Legislative / Policy Update
Senate Floor. The Senate is voting this evening to confirm Dan Brouillette as the new Secretary of Energy, replacing Rick Perry, whose last day at the Department was Sunday. On Tuesday at 2:30 p.m., Senator Johnny Isakson (R-Ga.), who will retire at the end of the year because of health concerns, will deliver his farewell address.
House Floor. The House will convene Tuesday at 2 p.m. with votes postponed until 6:30 p.m. In addition to bills considered under suspension, the House this week will vote on the Insider Trading Prohibition Act, which would make it easier for the government to prosecute cases against company insiders and recipients of confidential tips.
FY 2020 Appropriations. The chairs of the House and Senate Appropriations Committees – Rep. Nita Lowey (D-N.Y.) and Senator Richard Shelby (R-Ala.) – reached an agreement Nov. 23 on the 302(b) allocations that set the spending levels for each of the 12 appropriations bills for FY 2020. The House and Senate subcommittees are now negotiating details of the individual bills, and staff say the allocations will not be made public until agreements are finalized. According to Congressional staff, if the subcommittees reach an impasse on certain issues, those outstanding matters will be moved up to the full committee for negotiations on Friday. Leadership would then weigh in the week of Dec. 9 in the hope that the House can take up legislation as soon as Dec. 12.
That is an ambitious schedule, but appropriators remain optimistic that Congress can approve the FY 2020 spending bills before Dec. 20, when the latest continuing resolution expires. However, there are some significant differences that must be resolved, including spending for the border wall, whether to restrict the Administration’s ability to move money between accounts to fund the wall, and issues associated with grants for family planning.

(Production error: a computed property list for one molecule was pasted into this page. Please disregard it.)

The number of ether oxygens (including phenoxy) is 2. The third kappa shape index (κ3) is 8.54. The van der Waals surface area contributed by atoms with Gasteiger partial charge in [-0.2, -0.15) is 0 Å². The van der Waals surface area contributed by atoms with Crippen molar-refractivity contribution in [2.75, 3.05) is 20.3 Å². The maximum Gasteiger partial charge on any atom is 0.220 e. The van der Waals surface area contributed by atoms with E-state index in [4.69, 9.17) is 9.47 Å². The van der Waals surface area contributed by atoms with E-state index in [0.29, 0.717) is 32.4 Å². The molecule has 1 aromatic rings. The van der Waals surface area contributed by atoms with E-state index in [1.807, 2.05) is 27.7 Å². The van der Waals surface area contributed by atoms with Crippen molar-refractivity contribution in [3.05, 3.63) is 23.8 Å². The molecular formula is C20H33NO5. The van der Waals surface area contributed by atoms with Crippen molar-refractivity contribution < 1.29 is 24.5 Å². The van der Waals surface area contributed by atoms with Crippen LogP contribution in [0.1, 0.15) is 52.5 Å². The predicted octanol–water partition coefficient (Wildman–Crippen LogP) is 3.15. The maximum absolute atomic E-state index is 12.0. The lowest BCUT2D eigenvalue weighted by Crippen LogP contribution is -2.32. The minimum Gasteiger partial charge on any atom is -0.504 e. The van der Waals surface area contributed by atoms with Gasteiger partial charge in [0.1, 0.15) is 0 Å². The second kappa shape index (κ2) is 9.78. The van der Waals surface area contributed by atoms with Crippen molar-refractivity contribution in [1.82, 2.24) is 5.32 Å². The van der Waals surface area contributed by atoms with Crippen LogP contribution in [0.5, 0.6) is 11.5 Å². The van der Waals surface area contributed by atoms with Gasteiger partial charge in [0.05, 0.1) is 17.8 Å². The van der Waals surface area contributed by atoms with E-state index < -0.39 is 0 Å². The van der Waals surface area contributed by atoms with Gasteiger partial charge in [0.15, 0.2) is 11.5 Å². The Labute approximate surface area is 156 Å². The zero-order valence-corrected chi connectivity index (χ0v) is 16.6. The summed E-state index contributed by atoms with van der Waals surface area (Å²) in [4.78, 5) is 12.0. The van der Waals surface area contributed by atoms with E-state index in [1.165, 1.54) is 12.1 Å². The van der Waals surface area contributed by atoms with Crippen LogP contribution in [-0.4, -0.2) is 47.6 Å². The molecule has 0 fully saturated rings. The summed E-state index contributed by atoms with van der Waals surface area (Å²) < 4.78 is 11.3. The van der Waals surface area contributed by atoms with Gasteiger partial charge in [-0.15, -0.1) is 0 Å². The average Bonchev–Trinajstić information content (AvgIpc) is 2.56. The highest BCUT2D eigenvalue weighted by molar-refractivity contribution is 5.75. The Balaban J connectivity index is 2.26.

Impeachment Hearings. The impeachment inquiry will move this week from one of the smallest House committees (Intelligence, with 13 Democrats and 9 Republicans) to one of the largest (Judiciary, with 24 Ds and 17 Rs). At a 6 p.m. meeting on Tuesday, the Intelligence Committee will vote along party lines to approve its impeachment report and send it to the Judiciary Committee.
The next day, the Judiciary Committee will hear from four legal experts at a hearing “to discuss the historical and constitutional basis of impeachment.” Under the House-passed rules governing the inquiry, the President and his counsel are able to participate in the impeachment hearings in the Judiciary Committee, but White House Counsel Pat Cipollone notified the committee Sunday night that the White House would not be participating in Wednesday’s hearing. Judiciary Chairman Jerry Nadler (D-N.Y.) asked Cipollone to respond by Friday whether the White House would participate in subsequent hearings, which are expected to continue into next week.